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Advice To Believe In Christ



BELIEVE in Christ, for thy Protector cry,
God offers him to all, both far and nigh,
Receive the gracious offer, and don't fail;
Or else, thou shalt the loss of him bewail.

The man, who Christ with heart sincere receives,
And with a lively faith in him believes,
Christ will on him his saving grace bestow,
To live like the blest saints, whilst here below.

Christ shall to him his holy Spirit give,
That he, new-born, may a new creature live;
Christ shall quite change, and mould the man anew,
From a rash rebel to a subject true.

He gives his grace, our gloomy minds to light -
He gives his Word, to make us walk aright -
To rule us, he his holy Spirit grants -
He gives himself, to make up all our wants -

So that no soul in Christ can well believe,
Who shall not grace and strength from him receive,
To emulate the conduct of the just ;
If right his faith, and confident his trust.

The grace of God, and a supernal pow'r,
Faith plucks from heav'n - to make a man give o'er,
And thoroughly abhor, his evil ways,
And lead a life of virtue all his days.

Unless thy faith extorts this grace divine,
And makes the renovated creature shine,
It is in vain;- it answers to no end,
Unless it serves thy errors to amend.

A lively faith does grace from Christ attract,
And strength to put thy theory in act :
All its old sins it utterly forsakes,
And of th' whole man a renovation makes.

Howe'er corrupt the nature that's in thee -
However weak thy intellects may be -
Believe in Christ, invoke his holy name,
And, when he pleases, he can change the same.

Although the Jailer was a sinful soul -
Thou Paul was, once, as sinful, on the whole -
And though Manasses was still worse agen -
Yet they, thro' Christ, were made quite diff'rent men.

So can he make of thee, thou sinful soul!
Although by nature reprobate and foul,
A perfect saint - if thou in him wilt place
Thy trust - thereby to get his aid and grace.

Christ, that great persecutor Paul, reform'd,
And to a glorious preacher soon transform'd;
The woman too, of bad report and fame,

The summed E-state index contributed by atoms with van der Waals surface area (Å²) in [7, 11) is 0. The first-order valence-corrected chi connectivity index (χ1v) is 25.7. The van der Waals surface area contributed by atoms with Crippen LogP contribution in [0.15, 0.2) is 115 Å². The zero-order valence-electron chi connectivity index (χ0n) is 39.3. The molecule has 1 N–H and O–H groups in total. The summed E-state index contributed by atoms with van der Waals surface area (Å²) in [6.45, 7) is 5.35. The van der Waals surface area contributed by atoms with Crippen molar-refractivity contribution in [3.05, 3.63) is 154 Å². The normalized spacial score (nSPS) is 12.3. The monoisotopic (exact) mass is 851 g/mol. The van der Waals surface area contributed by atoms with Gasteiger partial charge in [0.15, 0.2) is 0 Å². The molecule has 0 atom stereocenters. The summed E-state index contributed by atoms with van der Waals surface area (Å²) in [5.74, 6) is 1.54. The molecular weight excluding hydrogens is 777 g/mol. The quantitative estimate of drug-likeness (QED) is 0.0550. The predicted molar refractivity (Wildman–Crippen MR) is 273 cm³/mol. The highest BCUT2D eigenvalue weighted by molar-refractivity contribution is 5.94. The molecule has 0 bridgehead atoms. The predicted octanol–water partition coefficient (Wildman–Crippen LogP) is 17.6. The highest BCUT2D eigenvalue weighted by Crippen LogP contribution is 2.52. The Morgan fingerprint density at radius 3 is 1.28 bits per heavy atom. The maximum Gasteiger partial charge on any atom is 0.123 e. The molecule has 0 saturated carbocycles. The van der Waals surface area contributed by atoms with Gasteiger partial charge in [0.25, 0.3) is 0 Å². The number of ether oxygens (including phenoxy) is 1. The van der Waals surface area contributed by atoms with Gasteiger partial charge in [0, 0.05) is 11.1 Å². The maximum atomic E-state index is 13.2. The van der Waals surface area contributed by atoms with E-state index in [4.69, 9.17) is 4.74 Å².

From a mere raven, a white dove became.

Believe in Christ with heart sincerely true,
And he'll thy mind and manners form anew -
Christians he'll make out a fiend-like race,
And of the foe of God, a child of grace.

Presume not, then, that thy belief is right,
If Christ thy nature has not alter'd quite :
For Christ a total change of manners gives
To each, that faithfully in him believes.

Behold Zaccheus, Magdalene, and Paul!
You soon shall see that Christ will change them all:
Their morals all at once are strictly just,
As soon as they in Jesus place their trust.

Tho', in the morning, Saul did all he cou'd,
Like a fierce wolf, to shed the Christian's blood;
Yet, soon as he believ'd, this wolf became,
By noon that very day, a perfect lamb.

Before Zaccheus was a Christian made,
To rob the needy, was his daily trade;
But, when he once believ'd, he gave the poor
The greatest part of what he gain'd before.

Though Magdalene was once a reprobate,
And sinn'd, e'er she believ'd at any rate,
Yet afterwards a virtuous life she led,
And was declared a saint, when she was dead.

So shalt thou ev'ry vicious habit leave,
When thou shalt once unto thy Saviour cleave:
For, 'till there is this reformation wrought,
Thy faith can only a mere whim be thought.

Faith, unaccompany'd by works, is dead -
A formless faith - a trunk without a head -
A faith, that blinds - a false, fallacious faith -
A faith, that leads the ready way to death!

There is no fire, without attending heat -
There is no water - but it must be wet -
There's no good vine - but is with clusters crown'd;
No lively faith, without its fruits is found!

Shou'd any one affirm, that he believes,
And yet repents not - he himself deceives:
His faith is nought, but froth - or, at the most,
All his belief is but an idle boast.

There is no true believer can do less
Than mend his morals, and his lusts suppress;
Because that Christ to all believers gives
His holy Spirit, to amend their lives.

Be not deceiv'd, thou sinner most obscene,
Where there is faith, there holy lives are seen:
For if thy faith is worthy to be known,
By its good works let it be plainly shown.

If in thy faith there does no life appear,
If it no grace, in word and work, does bear,
'Tis but the name of faith upon the whole -
A faith, that never can preserve thy soul!
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Submitted on May 13, 2011

4:16 min read
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Rees Prichard

Rhys Prichard (1579–1644) was a Welsh clergyman and poet. He was vicar of Llandovery in the west of Wales and held various posts at St David's Cathedral. He was known as "Yr Hen Ficer" ("the Old Vicar"). When he became vicar of Llandovery, Prichard was a habitual drunkard, but underwent a conversion experience while there. Prichard, who was educated at Jesus College, Oxford, composed many poems on religious themes. His greatest fame lies with his influential poem Cannwyll y Cymry (usually translated as The Welshman's Candle), a collection of poetical teachings and moral guidance. Rhys Prichard was believed to have been born in the house at 33 High Street Llandovery, which was owned by his parents at the time. Later in his life he built a larger house on the same plot of land, and this house was demolished in the mid-20th century. more…

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